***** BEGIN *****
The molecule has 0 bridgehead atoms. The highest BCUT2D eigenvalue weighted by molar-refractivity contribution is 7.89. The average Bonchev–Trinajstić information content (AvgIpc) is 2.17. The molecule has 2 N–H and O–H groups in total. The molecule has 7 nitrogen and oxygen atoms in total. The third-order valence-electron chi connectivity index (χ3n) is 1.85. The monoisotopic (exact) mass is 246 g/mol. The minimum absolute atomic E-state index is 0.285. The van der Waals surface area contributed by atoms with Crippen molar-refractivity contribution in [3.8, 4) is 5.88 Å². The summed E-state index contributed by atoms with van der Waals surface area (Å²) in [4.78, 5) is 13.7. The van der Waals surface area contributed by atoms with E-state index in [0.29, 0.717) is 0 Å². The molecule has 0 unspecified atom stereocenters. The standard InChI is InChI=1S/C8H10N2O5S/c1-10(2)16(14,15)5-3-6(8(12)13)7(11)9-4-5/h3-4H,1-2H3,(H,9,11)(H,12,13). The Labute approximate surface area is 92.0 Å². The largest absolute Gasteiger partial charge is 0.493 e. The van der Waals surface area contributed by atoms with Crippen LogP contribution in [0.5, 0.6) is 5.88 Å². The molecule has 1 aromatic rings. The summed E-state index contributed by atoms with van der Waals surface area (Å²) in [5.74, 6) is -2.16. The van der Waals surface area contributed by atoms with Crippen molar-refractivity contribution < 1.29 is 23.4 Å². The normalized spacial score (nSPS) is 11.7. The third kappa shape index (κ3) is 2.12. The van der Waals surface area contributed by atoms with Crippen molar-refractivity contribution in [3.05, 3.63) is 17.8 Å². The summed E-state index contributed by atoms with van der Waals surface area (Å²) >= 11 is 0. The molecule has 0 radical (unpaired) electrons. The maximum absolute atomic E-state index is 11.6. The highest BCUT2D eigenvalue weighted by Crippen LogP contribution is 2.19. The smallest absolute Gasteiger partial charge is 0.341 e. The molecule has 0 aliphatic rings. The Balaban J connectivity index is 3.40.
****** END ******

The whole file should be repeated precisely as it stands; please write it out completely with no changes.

The molecule has 0 bridgehead atoms. The highest BCUT2D eigenvalue weighted by molar-refractivity contribution is 7.89. The average Bonchev–Trinajstić information content (AvgIpc) is 2.17. The molecule has 2 N–H and O–H groups in total. The molecule has 7 nitrogen and oxygen atoms in total. The third-order valence-electron chi connectivity index (χ3n) is 1.85. The monoisotopic (exact) mass is 246 g/mol. The minimum absolute atomic E-state index is 0.285. The van der Waals surface area contributed by atoms with Crippen molar-refractivity contribution in [3.8, 4) is 5.88 Å². The summed E-state index contributed by atoms with van der Waals surface area (Å²) in [4.78, 5) is 13.7. The van der Waals surface area contributed by atoms with E-state index in [0.29, 0.717) is 0 Å². The molecule has 0 unspecified atom stereocenters. The standard InChI is InChI=1S/C8H10N2O5S/c1-10(2)16(14,15)5-3-6(8(12)13)7(11)9-4-5/h3-4H,1-2H3,(H,9,11)(H,12,13). The Labute approximate surface area is 92.0 Å². The largest absolute Gasteiger partial charge is 0.493 e. The van der Waals surface area contributed by atoms with Crippen LogP contribution in [0.5, 0.6) is 5.88 Å². The molecule has 1 aromatic rings. The summed E-state index contributed by atoms with van der Waals surface area (Å²) in [5.74, 6) is -2.16. The van der Waals surface area contributed by atoms with Crippen molar-refractivity contribution < 1.29 is 23.4 Å². The normalized spacial score (nSPS) is 11.7. The third kappa shape index (κ3) is 2.12. The van der Waals surface area contributed by atoms with Crippen molar-refractivity contribution in [3.05, 3.63) is 17.8 Å². The summed E-state index contributed by atoms with van der Waals surface area (Å²) >= 11 is 0. The molecule has 0 radical (unpaired) electrons. The maximum absolute atomic E-state index is 11.6. The highest BCUT2D eigenvalue weighted by Crippen LogP contribution is 2.19. The smallest absolute Gasteiger partial charge is 0.341 e. The molecule has 0 aliphatic rings. The Balaban J connectivity index is 3.40.